“It’s essential for us (Mercury organization) to make sure everyone feels loved, so for the Latina community, it was that today,” Cloud said. “To be able to go out and get the win for them and emphasize a Latina community that is so strong and beautiful, that’s who we want to be. We want to be a beacon of light for the Latina body in Phoenix.”

Forty-three percent of Phoenix is Hispanic, according to datausa. Puerto Rican Alexandria Soto Benavides is a second-year Mercury Hip Hop Squad dance member but doesn’t take for granted what Dia Latina offers.

“It’s so special we can have this one night to celebrate and connect with our people,” Benavides said. “I see all the fans from my background, and we can share similar stories … I’m just so proud.”

Competing in front of the Valley’s strong Hispanic population has served as a consistent motivation for the two-time Finals MVP.

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“It’s huge (to play in a city with a heavy Hispanic presence). There’s a bond when you know you’ve gone through the same thing,” Taurasi told Cronkite News after Sunday’s postgame presser. “Whether it’s an immigrant family or being in a city where you might not know the language, we rely on each other to care for one another.

“Being in Phoenix for 20 years and LA for my first 20, there’s always that bond among the Latina community. It doesn’t matter if you’re from Argentina, Guatemala, or Mexico; there’s this common bond we can all relate to, and to me, that’s why I love this city so much.”

Another love of hers is a sport that brings the Hispanic community together throughout the year – soccer.
Whether a local visits Arizona Sports Complex just northwest of Phoenix or glances at Verde Park on East Van Buren Street downtown, they are bound to witness an influx of Latina players screaming “man on” in Spanish as they knock the ball around.

One probably won’t see Taurasi there, but that doesn’t mean she doesn’t love the game. She fell in love with the “Beautiful Game” because of her dad and developed an admiration for Argentinian soccer legend Diego Maradona.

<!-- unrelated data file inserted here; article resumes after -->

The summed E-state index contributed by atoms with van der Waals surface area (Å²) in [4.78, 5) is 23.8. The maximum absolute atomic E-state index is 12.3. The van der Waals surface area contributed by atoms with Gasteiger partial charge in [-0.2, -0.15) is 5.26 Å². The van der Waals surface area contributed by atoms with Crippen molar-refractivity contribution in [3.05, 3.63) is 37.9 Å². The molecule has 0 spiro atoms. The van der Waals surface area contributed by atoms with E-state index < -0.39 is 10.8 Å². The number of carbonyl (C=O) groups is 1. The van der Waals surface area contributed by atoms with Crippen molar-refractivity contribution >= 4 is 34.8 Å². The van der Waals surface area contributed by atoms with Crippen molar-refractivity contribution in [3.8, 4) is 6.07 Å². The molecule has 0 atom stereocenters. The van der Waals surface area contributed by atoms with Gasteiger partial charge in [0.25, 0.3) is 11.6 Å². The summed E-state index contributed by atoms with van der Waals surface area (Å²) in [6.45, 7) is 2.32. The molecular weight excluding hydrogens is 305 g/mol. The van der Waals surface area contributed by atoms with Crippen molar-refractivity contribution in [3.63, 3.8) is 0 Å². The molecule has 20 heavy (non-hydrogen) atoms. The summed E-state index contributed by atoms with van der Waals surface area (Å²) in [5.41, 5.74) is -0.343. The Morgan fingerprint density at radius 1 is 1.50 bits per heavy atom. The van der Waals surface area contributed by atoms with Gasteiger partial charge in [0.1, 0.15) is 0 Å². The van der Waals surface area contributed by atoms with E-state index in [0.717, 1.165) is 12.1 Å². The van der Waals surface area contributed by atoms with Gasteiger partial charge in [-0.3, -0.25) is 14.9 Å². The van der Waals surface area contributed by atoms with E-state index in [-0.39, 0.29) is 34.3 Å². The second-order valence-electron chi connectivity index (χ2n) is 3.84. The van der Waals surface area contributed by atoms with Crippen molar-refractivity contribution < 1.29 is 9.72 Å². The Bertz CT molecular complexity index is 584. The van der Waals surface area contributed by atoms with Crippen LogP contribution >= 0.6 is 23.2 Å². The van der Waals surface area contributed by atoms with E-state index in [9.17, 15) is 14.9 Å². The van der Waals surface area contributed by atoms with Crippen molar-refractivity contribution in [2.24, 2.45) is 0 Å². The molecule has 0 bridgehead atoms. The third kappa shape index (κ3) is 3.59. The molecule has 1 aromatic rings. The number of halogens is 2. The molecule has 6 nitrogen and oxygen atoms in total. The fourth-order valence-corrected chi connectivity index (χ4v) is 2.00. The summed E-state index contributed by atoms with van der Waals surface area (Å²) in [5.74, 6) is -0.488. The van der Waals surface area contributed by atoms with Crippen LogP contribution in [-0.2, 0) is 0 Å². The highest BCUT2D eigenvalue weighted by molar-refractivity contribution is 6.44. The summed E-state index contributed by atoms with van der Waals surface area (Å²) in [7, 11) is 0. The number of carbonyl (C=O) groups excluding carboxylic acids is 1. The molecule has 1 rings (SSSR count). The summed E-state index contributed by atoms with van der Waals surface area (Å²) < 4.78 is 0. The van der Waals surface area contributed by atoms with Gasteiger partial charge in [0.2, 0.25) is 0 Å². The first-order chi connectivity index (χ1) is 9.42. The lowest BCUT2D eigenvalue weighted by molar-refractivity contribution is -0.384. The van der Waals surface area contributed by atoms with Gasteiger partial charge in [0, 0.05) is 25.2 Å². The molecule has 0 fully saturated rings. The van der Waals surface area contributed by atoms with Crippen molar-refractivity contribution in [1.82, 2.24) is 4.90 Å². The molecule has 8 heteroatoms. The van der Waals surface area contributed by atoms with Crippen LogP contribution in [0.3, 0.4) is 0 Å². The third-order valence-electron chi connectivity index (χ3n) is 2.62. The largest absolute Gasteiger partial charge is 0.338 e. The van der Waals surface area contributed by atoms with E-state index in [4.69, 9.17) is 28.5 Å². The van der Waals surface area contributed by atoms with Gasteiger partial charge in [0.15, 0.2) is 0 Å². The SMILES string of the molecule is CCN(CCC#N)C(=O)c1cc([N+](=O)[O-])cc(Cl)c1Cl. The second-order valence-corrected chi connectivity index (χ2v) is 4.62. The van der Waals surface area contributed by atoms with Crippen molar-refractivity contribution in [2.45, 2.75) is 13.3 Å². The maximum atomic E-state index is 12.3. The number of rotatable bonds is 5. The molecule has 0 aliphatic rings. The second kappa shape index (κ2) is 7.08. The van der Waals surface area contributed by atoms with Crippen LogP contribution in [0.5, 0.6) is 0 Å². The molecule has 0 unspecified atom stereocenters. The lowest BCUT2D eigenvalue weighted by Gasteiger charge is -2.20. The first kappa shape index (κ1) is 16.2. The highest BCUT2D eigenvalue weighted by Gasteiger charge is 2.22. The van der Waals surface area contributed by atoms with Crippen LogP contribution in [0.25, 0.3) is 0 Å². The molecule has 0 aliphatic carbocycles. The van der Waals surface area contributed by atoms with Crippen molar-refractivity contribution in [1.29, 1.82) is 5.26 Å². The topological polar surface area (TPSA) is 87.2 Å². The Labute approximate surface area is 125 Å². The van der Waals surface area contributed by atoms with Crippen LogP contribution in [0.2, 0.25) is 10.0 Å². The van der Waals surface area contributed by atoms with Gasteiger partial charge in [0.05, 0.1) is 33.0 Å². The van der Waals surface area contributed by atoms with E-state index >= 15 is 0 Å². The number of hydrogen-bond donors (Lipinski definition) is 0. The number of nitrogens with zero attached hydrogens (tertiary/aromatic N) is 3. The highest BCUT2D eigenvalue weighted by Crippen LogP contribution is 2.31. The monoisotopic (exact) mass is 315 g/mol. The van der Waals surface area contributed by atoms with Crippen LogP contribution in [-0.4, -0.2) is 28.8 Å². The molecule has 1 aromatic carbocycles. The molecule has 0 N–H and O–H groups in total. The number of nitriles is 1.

Taurasi’s Argentina aims to follow its 2022 World Cup title with the Copa America championship this summer. The United States will host this year’s Copa America tournament, featuring Mexico and Ecuador, in addition to Argentina and 10 other Hispanic nations.

Before returning to the locker room after the Mercury’s victory on Sunday, Taurasi expressed a darn-it-like reaction when she realized she most likely wouldn’t be able to attend the Copa America games due to Olympic responsibility.

However, she couldn’t contain her excitement when she remembered the bigger picture: an international soccer competition dominated by Latina countries is coming to U.S. soil this summer.

In the hallway of Footprint Center, a 41-year-old Taurasi smiled like a little kid who had just eaten empanadas de pollo and watched Maradona score the “Goal of the Century” in the 1986 World Cup quarterfinal while discussing the different groups in this year’s tournament.

As for who she thinks is winning this year’s Copa America tournament, there’s only one answer.
“Oh, for sure, Argentina (is winning). You know we taking that s—,” she told Cronkite News.

Sports Digital Reporter, Phoenix

Joshua Heron expects to graduate in August 2024 with a master’s degree in sports journalism. Heron served as a sports reporter for The Hilltop, Howard University News Service, and social-impact brand FISLL as an undergrad at Howard University. He also worked as a freelance reporter for Capital News. His interview series, “Wagwan In Life,” hosts people across multiple professions. Heron produced “Championship Culture,” a documentary highlighting the Howard women’s basketball team. He was a 2023 National Geographic HBCU Media Scholar and former My Brother’s Keeper Fellow.

Sports Visual Journalist, Phoenix

Shirell Washington expects to graduate in August 2024 with a master’s degree in sports journalism. Washington has worked for Virginia Wesleyan University Athletic Communications and Arizona State University Stream Team.